Sunday, October 10, 2010

Cereus peruvianus

Cereus peruvianus is a tall columnar cactus native to South America.  The species name, peruvianus indicates it is a native of Peru, but this was a horticultural error.  It is actually native to Brazil, Uruguay, and Argentina.  Up until the 1920s, nearly every columnar cactus discovered was given the name Cereus.  Eventually they were split into several different genera but many still retain Cereus as part of their name, leading to much taxonomic confusion.
The columns often have a gray-green or bluish tint in full sun.  There seems to be some genetic variation in coloring, and color is more pronounced on new growth.
With age, they begin to branch and can form some spectacular specimens up to 20 feet tall.  They are very easy to grow and are now planted worldwide.
During the warm months of the year, large, 8-inch diameter, greenish-white flowers will open at night.  They have a delicate fragrance, and pollinated flowers will develop an edible fruit that turns pink or red when ripe.
Less common strains have yellow skin.  The ripe fruit ranges from the size of a large hen's egg to tennis ball size.  Inside, it has white flesh with black crunchy seeds.
The flesh has a granular texture that quickly turns mucilaginous when spooned or pressed.  The white flesh can be spooned out of the rind or the fruit can be sectioned and eaten in chunks.  Cereus peruvianus fruit has a delicate floral flavor very much reminiscent of the flower's fragrance.  The fruit of the Cereus and several other species of cactus is known as Pitaya.  It is being grown commercially in the deserts of Israel and is marketed as Koubo to distinguish it from other Pitayas.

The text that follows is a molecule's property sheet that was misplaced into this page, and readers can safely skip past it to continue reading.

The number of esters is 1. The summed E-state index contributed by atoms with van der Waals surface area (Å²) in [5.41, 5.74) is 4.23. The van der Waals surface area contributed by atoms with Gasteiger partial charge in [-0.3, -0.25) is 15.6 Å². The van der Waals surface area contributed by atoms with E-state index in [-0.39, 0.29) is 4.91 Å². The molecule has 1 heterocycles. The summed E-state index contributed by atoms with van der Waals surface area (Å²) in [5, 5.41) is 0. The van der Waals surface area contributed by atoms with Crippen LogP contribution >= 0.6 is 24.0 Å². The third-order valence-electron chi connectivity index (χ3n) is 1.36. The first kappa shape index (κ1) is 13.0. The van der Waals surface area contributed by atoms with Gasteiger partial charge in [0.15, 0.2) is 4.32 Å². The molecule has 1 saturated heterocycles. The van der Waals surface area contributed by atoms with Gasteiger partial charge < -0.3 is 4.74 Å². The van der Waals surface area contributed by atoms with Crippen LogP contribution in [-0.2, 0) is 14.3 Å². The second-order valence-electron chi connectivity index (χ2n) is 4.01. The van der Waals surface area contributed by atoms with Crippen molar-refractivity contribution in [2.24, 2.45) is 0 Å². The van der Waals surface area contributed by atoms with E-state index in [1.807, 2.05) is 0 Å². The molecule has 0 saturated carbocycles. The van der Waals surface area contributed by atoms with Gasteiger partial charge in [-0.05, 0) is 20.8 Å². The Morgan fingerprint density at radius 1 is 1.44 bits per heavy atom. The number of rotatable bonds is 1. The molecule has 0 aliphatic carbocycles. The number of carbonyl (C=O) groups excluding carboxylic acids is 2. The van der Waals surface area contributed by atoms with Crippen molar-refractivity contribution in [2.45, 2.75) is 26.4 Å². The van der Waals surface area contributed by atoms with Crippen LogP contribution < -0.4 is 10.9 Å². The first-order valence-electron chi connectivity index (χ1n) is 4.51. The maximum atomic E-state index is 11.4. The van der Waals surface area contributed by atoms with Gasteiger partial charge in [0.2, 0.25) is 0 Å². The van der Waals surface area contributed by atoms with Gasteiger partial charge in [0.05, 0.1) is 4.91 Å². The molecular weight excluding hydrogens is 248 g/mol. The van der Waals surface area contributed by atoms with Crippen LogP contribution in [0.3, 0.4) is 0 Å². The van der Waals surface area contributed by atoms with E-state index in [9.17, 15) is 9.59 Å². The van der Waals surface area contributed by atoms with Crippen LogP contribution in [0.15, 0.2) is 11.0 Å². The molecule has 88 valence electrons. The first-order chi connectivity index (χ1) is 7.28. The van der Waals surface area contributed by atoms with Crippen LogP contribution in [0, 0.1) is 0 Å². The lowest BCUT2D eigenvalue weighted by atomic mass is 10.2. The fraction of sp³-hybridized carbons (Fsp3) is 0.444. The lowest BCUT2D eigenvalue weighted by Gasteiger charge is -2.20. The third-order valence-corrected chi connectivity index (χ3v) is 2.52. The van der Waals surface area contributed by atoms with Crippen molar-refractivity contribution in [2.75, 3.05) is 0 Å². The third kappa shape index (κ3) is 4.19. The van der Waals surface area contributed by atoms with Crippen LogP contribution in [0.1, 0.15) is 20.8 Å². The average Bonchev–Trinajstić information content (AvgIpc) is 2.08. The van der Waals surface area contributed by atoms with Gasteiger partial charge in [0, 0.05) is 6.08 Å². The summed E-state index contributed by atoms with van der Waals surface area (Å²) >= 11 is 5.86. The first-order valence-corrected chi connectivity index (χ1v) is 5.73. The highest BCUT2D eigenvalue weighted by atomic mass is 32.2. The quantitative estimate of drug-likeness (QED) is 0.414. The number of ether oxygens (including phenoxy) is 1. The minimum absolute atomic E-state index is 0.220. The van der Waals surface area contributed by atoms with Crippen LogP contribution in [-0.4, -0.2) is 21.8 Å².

Some Cereus are self-infertile, so if you're growing these for the fruit, try to obtain more than one genetic strain for cross-pollination.
This plant is sometimes also called Peruvian Apple or Night Blooming Cereus.  They grow well in containers and will flower and produce fruit if given adequate light.
Full sun is best for flower and fruit production, but the plants will grow quite well in shade or even as houseplants.  Cereus is recommended for USDA Zones 9-11.  This would make it hardy to about 20°F.


Rohrerbot said...

This is one of my favorite plants here. I have to be careful because I have been planting them all over the property....the flowers are great, the plant is attractive, it can take shade or sun....not intense sun in the beginning, it produces fruit...I break an arm off and let it dry for a week and then stick it in the soil and wow!! Watch it can take water or not as much water here....fantastic plant to have on the grounds!

Anonymous said...

Thanks for the share. I'll definitly consider planting this sometime soon.

One said...

Hi Jim,
This looks very much like my dragon fruit flower.

Anonymous said...

Hi Jim
I just purchased a Cereus Peruvianus. I has 2 flower buds on the plant. Can you recommend a good soil mix and fertilizer that would promote the growth of a healthy plant. I have dragon fruit growing in my yard also and I must agree with one the flower and fruit look almost identical to my dragon fruit plants.

Grower Jim said...

Any soil that drains quickly will be good. Adding course sand or perlite to most soils will help. I don't ever fertilize mine. Their nutrient requirements seem to be very low.

Anonymous said...

Hello, I'm from Portugal. Anyone can please inform where can I buy some CEREUS PERUVIANUS cuttings to make some growing trials here in Portugal?